David Decides About Thumbsucking, Dr. Heitler’s first book, has been recommended for over twenty years by children’s dentists to help young children end detrimental sucking habits.
From Conflict to Resolution, an innovative conflict-resolution theory of psychopathology and treatment, has strongly influenced the work of many therapists.
The Power of Two and The Power of Two Workbook, and also Dr. Heitler’s  website for couples called PowerOfTwoMarriage.com, teach the skills for marriage success.
In addition to her clinical work, Dr. Heitler coaches boards of directors in skills for collaboarative decision-making and, in the world of professional sports, Dr. Heitler serves as mental coach for a men’s doubles tennis team.

Education
Dr. Heitler graduated from Harvard  University in 1967, and earned her Ph.D. in clinical psychology from NYU in 1975.

Awards and Accomplishments
The editors of the master therapist video series Assessment and Treatment of Psychological Disorders selected Dr. Heitler from all the marriage and family therapists in the US to demonstrate the theory and techniques of couple treatment.  Her video from this series, The Angry Couple: Conflict Focused Treatment has become a staple in psychologist and marriage counseling training programs.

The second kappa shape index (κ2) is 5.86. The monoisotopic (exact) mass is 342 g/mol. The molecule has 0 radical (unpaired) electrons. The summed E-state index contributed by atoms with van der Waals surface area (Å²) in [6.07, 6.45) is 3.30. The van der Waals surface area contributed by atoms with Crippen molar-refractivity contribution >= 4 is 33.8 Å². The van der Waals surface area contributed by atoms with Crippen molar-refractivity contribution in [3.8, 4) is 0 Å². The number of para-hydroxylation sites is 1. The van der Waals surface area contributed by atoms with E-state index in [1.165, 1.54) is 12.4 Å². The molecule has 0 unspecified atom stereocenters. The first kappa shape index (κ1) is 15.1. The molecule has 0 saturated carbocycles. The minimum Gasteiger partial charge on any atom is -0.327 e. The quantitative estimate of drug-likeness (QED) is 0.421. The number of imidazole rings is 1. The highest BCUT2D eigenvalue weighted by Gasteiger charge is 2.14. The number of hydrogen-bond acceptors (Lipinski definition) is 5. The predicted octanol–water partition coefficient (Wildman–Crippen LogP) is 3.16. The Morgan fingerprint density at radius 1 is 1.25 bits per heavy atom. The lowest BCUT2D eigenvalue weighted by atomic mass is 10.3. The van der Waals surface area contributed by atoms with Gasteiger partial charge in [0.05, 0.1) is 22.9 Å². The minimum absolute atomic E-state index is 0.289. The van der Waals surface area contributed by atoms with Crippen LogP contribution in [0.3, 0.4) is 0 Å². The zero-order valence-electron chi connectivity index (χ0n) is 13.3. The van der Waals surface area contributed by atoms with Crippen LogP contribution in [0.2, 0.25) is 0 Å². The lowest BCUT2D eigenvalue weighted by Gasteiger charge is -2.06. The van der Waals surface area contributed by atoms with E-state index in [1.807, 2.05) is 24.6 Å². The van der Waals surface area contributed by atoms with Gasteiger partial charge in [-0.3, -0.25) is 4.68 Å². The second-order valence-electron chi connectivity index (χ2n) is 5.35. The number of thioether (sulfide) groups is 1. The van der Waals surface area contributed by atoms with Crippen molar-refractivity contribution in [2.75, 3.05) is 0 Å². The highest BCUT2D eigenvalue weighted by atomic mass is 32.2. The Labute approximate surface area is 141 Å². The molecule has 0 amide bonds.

The editors of the Psychologist Desk Reference, a compendium of therapeutic interventions, selected Dr. Heitler to write the chapter onTreating High Conflict Couples. Other editors of books on counseling theory and techniques have similarly invited her to contribute chapters on her conflict resolution treatment methods.
Dr. Heitler’s 1997 book The Power of Two (New Harbinger), which clarifies the communication and conflict resolution skills that sustain healthy marriages, has been translated for publication in six foreign language editions–in China, Taiwan, Israel, Turkey, Brazil and Poland.